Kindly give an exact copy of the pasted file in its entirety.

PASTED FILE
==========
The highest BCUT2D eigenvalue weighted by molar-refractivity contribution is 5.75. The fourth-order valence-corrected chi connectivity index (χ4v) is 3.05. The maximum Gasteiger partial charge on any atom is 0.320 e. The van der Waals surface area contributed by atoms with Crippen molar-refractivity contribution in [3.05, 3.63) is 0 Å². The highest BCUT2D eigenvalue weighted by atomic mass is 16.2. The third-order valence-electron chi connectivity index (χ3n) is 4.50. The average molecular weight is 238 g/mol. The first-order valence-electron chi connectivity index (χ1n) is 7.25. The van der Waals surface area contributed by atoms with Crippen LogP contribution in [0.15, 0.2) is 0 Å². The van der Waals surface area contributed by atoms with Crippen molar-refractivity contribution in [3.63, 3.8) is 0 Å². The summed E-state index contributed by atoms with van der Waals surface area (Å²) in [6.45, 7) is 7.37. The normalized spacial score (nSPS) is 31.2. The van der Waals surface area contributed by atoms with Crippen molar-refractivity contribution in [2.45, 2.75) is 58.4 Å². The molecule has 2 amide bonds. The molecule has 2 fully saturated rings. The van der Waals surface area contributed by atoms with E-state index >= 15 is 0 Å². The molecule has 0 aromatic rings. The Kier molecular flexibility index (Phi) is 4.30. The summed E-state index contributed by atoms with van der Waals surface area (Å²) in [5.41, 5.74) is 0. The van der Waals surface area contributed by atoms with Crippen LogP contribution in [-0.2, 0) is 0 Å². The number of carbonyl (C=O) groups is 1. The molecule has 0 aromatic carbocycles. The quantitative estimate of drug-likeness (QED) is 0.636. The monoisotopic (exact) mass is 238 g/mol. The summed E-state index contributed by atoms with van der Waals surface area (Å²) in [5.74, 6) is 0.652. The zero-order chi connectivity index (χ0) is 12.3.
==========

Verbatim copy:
The highest BCUT2D eigenvalue weighted by molar-refractivity contribution is 5.75. The fourth-order valence-corrected chi connectivity index (χ4v) is 3.05. The maximum Gasteiger partial charge on any atom is 0.320 e. The van der Waals surface area contributed by atoms with Crippen molar-refractivity contribution in [3.05, 3.63) is 0 Å². The highest BCUT2D eigenvalue weighted by atomic mass is 16.2. The third-order valence-electron chi connectivity index (χ3n) is 4.50. The average molecular weight is 238 g/mol. The first-order valence-electron chi connectivity index (χ1n) is 7.25. The van der Waals surface area contributed by atoms with Crippen LogP contribution in [0.15, 0.2) is 0 Å². The van der Waals surface area contributed by atoms with Crippen molar-refractivity contribution in [3.63, 3.8) is 0 Å². The summed E-state index contributed by atoms with van der Waals surface area (Å²) in [6.45, 7) is 7.37. The normalized spacial score (nSPS) is 31.2. The van der Waals surface area contributed by atoms with Crippen molar-refractivity contribution in [2.45, 2.75) is 58.4 Å². The molecule has 2 amide bonds. The molecule has 2 fully saturated rings. The van der Waals surface area contributed by atoms with E-state index >= 15 is 0 Å². The molecule has 0 aromatic rings. The Kier molecular flexibility index (Phi) is 4.30. The summed E-state index contributed by atoms with van der Waals surface area (Å²) in [5.41, 5.74) is 0. The van der Waals surface area contributed by atoms with Crippen LogP contribution in [-0.2, 0) is 0 Å². The number of carbonyl (C=O) groups is 1. The molecule has 0 aromatic carbocycles. The quantitative estimate of drug-likeness (QED) is 0.636. The monoisotopic (exact) mass is 238 g/mol. The summed E-state index contributed by atoms with van der Waals surface area (Å²) in [5.74, 6) is 0.652. The zero-order chi connectivity index (χ0) is 12.3.